Films are not campaign speeches, nor are they Guardian articles, and so they are not always aiming for the lowest common denominator.  They are also not newspaper stories, so they are not written and produced and directed using only those tools which can be understood by an eighth grade audience.  Great works of art are meant to affect those who are open to them in the most subtle ways possible, and so they reward repeated viewing and, most of all, careful consideration.  They are meant to provoke an emotional reaction initially, with intellectual meaning only becoming truly clear later, and only then if you are willing to work up some skull sweat to get there.  If you are only capable of knee-jerk reaction in the moment, then you are likely going to miss the type of pointed commentary which usually only becomes wholly obvious once something is chewed over later.

All of which is to say that something like Zero Dark Thirty isn't going to be as easy a nut to crack as Bruce Almighty, even though at the same time Zero Dark can still be a hell of lot more entertaining and exciting than the almighty Bruce and his titty-growing, moon-pulling shenanigans.

Thus, when the CIA officer in Zero Dark says, mid-torture, "This is what defeat looks like," to a captured terror cell financier, there is a reason the camera is squarely on the officer himself at that moment.  When you hear the words "this is what defeat looks like" you are not looking at the pitiable Arab tied to the ceiling.  No, when you hear the words "this is what defeat looks like" you are looking squarely at the torturing agent of the U.S. of A.

This is the use of another near-dead tool called irony.  On the surface it appears that the defeated one in the scene is the man tied to the ceiling, but the point of the image shown to us at the exact moment that the line about defeat is uttered is that, in fact, we are the defeated ones.  The point is that defeat looks like this CIA officer, not the detainee.  The point is that a once great nation has been reduced to animal behavior that is in direct contravention with its foundational principles.  The point is that we are the defeated, and with every punch and kick and electro-shock to the nuts, we defeat ourselves a little more.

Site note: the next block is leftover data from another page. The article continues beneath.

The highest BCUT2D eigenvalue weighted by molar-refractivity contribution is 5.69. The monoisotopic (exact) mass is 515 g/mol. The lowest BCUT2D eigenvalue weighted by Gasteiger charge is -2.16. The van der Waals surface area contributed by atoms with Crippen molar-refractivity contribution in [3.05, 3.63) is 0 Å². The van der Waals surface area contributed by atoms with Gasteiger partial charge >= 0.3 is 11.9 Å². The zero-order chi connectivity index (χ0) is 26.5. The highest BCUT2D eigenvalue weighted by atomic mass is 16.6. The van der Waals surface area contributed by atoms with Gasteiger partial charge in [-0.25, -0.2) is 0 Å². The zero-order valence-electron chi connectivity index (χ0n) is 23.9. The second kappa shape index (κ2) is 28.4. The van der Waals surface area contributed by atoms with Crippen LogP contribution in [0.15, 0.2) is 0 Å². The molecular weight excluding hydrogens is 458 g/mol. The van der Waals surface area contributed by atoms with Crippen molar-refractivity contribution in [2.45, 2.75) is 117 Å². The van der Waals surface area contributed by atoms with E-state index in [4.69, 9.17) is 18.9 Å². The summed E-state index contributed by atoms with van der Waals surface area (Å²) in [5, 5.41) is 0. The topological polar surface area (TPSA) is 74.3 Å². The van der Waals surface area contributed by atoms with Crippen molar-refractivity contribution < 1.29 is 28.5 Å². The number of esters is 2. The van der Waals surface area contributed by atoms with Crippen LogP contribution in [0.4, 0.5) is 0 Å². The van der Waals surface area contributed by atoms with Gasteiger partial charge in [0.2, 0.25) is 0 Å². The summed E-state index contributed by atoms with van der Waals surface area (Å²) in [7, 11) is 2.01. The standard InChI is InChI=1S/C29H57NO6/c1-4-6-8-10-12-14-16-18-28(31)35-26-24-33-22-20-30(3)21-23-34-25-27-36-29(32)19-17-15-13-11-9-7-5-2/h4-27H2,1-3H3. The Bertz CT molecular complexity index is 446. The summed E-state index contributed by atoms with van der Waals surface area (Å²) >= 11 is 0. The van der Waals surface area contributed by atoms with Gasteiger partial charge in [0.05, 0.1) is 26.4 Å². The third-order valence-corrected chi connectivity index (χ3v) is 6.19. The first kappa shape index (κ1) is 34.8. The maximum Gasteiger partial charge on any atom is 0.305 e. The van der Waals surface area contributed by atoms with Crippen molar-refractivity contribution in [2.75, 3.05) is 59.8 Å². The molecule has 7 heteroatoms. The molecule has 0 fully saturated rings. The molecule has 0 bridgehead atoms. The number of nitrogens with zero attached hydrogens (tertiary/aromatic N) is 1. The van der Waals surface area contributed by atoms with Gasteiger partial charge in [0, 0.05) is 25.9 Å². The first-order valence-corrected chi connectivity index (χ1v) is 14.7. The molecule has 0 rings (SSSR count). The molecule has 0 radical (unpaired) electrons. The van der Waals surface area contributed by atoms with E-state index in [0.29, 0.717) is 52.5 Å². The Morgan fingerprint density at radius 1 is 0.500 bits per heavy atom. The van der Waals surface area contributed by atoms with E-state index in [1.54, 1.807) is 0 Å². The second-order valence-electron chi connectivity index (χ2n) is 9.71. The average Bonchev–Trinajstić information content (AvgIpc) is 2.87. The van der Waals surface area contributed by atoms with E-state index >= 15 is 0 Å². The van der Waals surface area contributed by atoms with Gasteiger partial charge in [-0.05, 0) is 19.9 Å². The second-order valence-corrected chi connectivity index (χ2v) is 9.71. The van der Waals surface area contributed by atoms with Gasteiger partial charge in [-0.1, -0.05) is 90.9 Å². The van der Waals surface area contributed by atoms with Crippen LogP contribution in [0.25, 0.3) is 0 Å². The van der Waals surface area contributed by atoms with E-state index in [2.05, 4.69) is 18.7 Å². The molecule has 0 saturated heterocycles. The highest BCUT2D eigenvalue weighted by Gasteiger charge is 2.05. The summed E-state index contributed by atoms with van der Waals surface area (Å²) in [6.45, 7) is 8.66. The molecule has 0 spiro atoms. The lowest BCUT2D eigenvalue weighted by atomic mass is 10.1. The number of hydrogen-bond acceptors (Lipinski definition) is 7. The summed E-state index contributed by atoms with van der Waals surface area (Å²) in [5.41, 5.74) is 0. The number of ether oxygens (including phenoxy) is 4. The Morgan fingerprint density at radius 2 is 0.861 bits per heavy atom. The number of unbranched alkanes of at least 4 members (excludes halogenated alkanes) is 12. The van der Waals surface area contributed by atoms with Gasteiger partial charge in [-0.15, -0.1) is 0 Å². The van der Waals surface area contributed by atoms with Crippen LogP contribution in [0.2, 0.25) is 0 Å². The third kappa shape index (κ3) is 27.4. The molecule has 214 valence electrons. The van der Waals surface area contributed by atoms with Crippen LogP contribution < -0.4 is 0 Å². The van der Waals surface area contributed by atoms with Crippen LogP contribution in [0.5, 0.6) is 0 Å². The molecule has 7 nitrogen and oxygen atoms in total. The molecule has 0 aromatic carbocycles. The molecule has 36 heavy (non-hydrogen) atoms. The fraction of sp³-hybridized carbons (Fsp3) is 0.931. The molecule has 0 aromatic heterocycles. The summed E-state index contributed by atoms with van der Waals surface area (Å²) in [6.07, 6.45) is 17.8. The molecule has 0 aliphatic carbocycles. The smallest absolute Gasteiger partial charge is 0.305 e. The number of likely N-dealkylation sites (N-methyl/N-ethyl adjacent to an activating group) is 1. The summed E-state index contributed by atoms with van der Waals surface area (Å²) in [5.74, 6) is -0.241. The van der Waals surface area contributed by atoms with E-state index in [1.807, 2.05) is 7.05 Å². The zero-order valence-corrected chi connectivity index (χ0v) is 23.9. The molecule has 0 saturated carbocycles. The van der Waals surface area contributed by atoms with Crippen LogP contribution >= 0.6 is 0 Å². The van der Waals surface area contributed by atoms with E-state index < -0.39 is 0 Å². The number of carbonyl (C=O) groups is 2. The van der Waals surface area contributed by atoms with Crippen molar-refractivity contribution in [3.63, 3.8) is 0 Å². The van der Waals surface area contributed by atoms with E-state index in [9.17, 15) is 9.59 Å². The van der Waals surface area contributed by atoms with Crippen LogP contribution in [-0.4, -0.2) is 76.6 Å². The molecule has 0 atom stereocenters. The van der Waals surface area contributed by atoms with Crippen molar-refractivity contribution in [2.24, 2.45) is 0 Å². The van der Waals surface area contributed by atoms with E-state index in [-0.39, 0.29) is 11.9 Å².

Now, of course, Kathryn Bigelow could have simply had a character say all of that aloud.  But that would have necessitated creating a new character named Boring McObvious, or at the very least changing the name of the movie from Zero Dark Thirty to Glenn Greenwald, Let Us Explain It All To You.  And then instead of a movie she would have been making a civics lesson.

And it would have been a civics lesson, by the way, with which huge swaths of the Western public would not agree.  While Glenn Greenwald and I may not be big fans of torture, it is worth mentioning here that torture polled exceedingly well during the period in question, and continues to do so to this day.  Kathryn Bigelow is indicting not just a transitional U.S. government in that shot of the CIA officer.  She is also pointing her camera vicariously at all of us who allowed atrocities to be committed in our name.  This is very tricky business she is engaging in, trying at once to document reality, while at the same time trying to take a position on that reality that is not didactic and boring, while at the same trying to engage an audience that is probably more than half filled with people who just may think the CIA guy is doing God's own work.

So how do you reach not just those people who are inclined to agree with you when you are making a film?  How do you make something that can stand the test of time and perhaps reach into and discomfit those with whom a political discussion would end as quickly as they are able to ascertain that you are stating something with which they do not agree?  And what is the point of a film in the first place?  Is it merely something that should be designed to make all those people who already agree with you feel good about themselves for the position they took?  Do we really want our movies to turn into the same sort of unchallenged echo chamber that our news media has now become?  Can a film really be great if it is merely designed to be glanced at, understood immediately at face value, and then passed around between like minded individuals like a Facebook meme?